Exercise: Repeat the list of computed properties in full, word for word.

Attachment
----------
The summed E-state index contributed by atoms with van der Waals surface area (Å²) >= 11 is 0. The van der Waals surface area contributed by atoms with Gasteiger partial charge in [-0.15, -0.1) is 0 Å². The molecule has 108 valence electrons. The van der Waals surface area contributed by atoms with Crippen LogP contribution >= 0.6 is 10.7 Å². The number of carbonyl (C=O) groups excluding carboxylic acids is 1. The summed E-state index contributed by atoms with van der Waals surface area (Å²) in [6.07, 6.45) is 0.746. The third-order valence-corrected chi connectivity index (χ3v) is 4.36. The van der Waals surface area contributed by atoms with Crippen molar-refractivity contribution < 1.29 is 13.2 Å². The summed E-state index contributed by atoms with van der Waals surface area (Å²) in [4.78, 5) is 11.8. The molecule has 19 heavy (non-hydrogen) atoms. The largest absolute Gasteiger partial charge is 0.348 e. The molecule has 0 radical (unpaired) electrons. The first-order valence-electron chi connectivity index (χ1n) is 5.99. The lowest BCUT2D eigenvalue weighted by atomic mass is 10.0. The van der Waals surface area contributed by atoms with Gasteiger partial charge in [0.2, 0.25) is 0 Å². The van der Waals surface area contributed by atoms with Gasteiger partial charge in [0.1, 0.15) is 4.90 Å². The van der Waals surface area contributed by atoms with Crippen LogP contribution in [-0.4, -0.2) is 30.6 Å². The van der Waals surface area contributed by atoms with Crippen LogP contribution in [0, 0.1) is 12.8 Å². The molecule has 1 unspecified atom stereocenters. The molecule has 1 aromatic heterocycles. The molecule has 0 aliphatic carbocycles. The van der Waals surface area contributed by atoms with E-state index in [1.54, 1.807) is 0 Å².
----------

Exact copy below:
The summed E-state index contributed by atoms with van der Waals surface area (Å²) >= 11 is 0. The van der Waals surface area contributed by atoms with Gasteiger partial charge in [-0.15, -0.1) is 0 Å². The molecule has 108 valence electrons. The van der Waals surface area contributed by atoms with Crippen LogP contribution >= 0.6 is 10.7 Å². The number of carbonyl (C=O) groups excluding carboxylic acids is 1. The summed E-state index contributed by atoms with van der Waals surface area (Å²) in [6.07, 6.45) is 0.746. The third-order valence-corrected chi connectivity index (χ3v) is 4.36. The van der Waals surface area contributed by atoms with Crippen molar-refractivity contribution < 1.29 is 13.2 Å². The summed E-state index contributed by atoms with van der Waals surface area (Å²) in [4.78, 5) is 11.8. The molecule has 19 heavy (non-hydrogen) atoms. The largest absolute Gasteiger partial charge is 0.348 e. The molecule has 0 radical (unpaired) electrons. The first-order valence-electron chi connectivity index (χ1n) is 5.99. The lowest BCUT2D eigenvalue weighted by atomic mass is 10.0. The van der Waals surface area contributed by atoms with Gasteiger partial charge in [0.2, 0.25) is 0 Å². The van der Waals surface area contributed by atoms with Gasteiger partial charge in [0.1, 0.15) is 4.90 Å². The van der Waals surface area contributed by atoms with Crippen LogP contribution in [-0.4, -0.2) is 30.6 Å². The van der Waals surface area contributed by atoms with Crippen LogP contribution in [0, 0.1) is 12.8 Å². The molecule has 1 unspecified atom stereocenters. The molecule has 1 aromatic heterocycles. The molecule has 0 aliphatic carbocycles. The van der Waals surface area contributed by atoms with E-state index in [1.54, 1.807) is 0 Å².